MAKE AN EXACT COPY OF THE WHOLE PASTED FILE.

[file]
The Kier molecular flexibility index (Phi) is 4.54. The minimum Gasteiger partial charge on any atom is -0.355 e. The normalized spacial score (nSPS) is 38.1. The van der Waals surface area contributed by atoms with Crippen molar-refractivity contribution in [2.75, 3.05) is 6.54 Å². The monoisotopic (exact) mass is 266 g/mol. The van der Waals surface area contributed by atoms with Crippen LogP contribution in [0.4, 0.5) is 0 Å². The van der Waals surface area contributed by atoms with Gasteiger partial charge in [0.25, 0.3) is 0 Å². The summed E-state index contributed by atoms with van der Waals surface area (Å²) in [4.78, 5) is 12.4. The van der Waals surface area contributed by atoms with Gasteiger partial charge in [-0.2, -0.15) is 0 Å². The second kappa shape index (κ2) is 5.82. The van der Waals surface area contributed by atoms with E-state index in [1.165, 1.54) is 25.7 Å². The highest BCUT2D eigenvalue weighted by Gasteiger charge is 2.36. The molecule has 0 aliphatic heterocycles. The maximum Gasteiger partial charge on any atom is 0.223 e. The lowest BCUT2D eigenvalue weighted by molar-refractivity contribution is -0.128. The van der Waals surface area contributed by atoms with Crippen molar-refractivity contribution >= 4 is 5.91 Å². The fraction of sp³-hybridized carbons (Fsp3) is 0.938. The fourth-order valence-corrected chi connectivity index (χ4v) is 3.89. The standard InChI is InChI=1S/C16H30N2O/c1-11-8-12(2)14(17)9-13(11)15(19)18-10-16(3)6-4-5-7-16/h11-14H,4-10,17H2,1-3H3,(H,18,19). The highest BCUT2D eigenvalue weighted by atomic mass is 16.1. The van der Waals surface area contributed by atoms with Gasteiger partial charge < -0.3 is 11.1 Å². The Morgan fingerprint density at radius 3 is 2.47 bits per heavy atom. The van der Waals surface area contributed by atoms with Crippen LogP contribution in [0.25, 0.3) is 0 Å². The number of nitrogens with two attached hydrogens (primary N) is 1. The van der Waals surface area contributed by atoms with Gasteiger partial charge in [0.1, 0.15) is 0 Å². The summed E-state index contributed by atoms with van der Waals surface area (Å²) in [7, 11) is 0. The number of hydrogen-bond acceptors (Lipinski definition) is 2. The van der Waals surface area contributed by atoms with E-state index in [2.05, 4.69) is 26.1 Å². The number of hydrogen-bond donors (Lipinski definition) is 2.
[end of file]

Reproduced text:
The Kier molecular flexibility index (Phi) is 4.54. The minimum Gasteiger partial charge on any atom is -0.355 e. The normalized spacial score (nSPS) is 38.1. The van der Waals surface area contributed by atoms with Crippen molar-refractivity contribution in [2.75, 3.05) is 6.54 Å². The monoisotopic (exact) mass is 266 g/mol. The van der Waals surface area contributed by atoms with Crippen LogP contribution in [0.4, 0.5) is 0 Å². The van der Waals surface area contributed by atoms with Gasteiger partial charge in [0.25, 0.3) is 0 Å². The summed E-state index contributed by atoms with van der Waals surface area (Å²) in [4.78, 5) is 12.4. The van der Waals surface area contributed by atoms with Gasteiger partial charge in [-0.2, -0.15) is 0 Å². The second kappa shape index (κ2) is 5.82. The van der Waals surface area contributed by atoms with E-state index in [1.165, 1.54) is 25.7 Å². The highest BCUT2D eigenvalue weighted by Gasteiger charge is 2.36. The molecule has 0 aliphatic heterocycles. The maximum Gasteiger partial charge on any atom is 0.223 e. The lowest BCUT2D eigenvalue weighted by molar-refractivity contribution is -0.128. The van der Waals surface area contributed by atoms with Crippen molar-refractivity contribution >= 4 is 5.91 Å². The fraction of sp³-hybridized carbons (Fsp3) is 0.938. The fourth-order valence-corrected chi connectivity index (χ4v) is 3.89. The standard InChI is InChI=1S/C16H30N2O/c1-11-8-12(2)14(17)9-13(11)15(19)18-10-16(3)6-4-5-7-16/h11-14H,4-10,17H2,1-3H3,(H,18,19). The highest BCUT2D eigenvalue weighted by atomic mass is 16.1. The van der Waals surface area contributed by atoms with Gasteiger partial charge < -0.3 is 11.1 Å². The Morgan fingerprint density at radius 3 is 2.47 bits per heavy atom. The van der Waals surface area contributed by atoms with Crippen LogP contribution in [0.25, 0.3) is 0 Å². The number of nitrogens with two attached hydrogens (primary N) is 1. The van der Waals surface area contributed by atoms with Gasteiger partial charge in [0.1, 0.15) is 0 Å². The summed E-state index contributed by atoms with van der Waals surface area (Å²) in [7, 11) is 0. The number of hydrogen-bond acceptors (Lipinski definition) is 2. The van der Waals surface area contributed by atoms with E-state index in [2.05, 4.69) is 26.1 Å². The number of hydrogen-bond donors (Lipinski definition) is 2.